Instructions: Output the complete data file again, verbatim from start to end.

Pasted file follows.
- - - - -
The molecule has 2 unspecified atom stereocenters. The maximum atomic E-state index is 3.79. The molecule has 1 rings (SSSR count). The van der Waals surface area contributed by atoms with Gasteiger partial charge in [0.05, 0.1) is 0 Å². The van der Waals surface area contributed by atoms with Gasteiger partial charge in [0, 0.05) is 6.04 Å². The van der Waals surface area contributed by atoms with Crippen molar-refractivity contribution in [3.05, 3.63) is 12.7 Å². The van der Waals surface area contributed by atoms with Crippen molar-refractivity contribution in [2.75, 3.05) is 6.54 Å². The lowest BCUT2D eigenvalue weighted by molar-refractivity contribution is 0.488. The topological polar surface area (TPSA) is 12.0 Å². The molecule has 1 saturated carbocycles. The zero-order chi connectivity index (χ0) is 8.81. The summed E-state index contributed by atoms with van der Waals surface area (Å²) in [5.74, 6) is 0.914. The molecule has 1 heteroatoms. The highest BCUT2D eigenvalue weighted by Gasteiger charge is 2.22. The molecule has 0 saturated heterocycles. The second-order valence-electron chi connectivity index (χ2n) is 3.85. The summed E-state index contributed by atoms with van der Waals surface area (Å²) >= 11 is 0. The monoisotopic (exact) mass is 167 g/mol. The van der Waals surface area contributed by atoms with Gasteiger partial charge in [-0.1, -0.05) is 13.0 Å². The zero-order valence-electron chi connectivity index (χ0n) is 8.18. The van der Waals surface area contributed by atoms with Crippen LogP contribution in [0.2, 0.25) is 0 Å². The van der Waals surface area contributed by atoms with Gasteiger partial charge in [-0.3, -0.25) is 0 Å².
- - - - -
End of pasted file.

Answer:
The molecule has 2 unspecified atom stereocenters. The maximum atomic E-state index is 3.79. The molecule has 1 rings (SSSR count). The van der Waals surface area contributed by atoms with Gasteiger partial charge in [0.05, 0.1) is 0 Å². The van der Waals surface area contributed by atoms with Gasteiger partial charge in [0, 0.05) is 6.04 Å². The van der Waals surface area contributed by atoms with Crippen molar-refractivity contribution in [3.05, 3.63) is 12.7 Å². The van der Waals surface area contributed by atoms with Crippen molar-refractivity contribution in [2.75, 3.05) is 6.54 Å². The lowest BCUT2D eigenvalue weighted by molar-refractivity contribution is 0.488. The topological polar surface area (TPSA) is 12.0 Å². The molecule has 1 saturated carbocycles. The zero-order chi connectivity index (χ0) is 8.81. The summed E-state index contributed by atoms with van der Waals surface area (Å²) in [5.74, 6) is 0.914. The molecule has 1 heteroatoms. The highest BCUT2D eigenvalue weighted by Gasteiger charge is 2.22. The molecule has 0 saturated heterocycles. The second-order valence-electron chi connectivity index (χ2n) is 3.85. The summed E-state index contributed by atoms with van der Waals surface area (Å²) >= 11 is 0. The monoisotopic (exact) mass is 167 g/mol. The van der Waals surface area contributed by atoms with Gasteiger partial charge in [-0.1, -0.05) is 13.0 Å². The zero-order valence-electron chi connectivity index (χ0n) is 8.18. The van der Waals surface area contributed by atoms with Crippen LogP contribution in [0.2, 0.25) is 0 Å². The van der Waals surface area contributed by atoms with Gasteiger partial charge in [-0.3, -0.25) is 0 Å².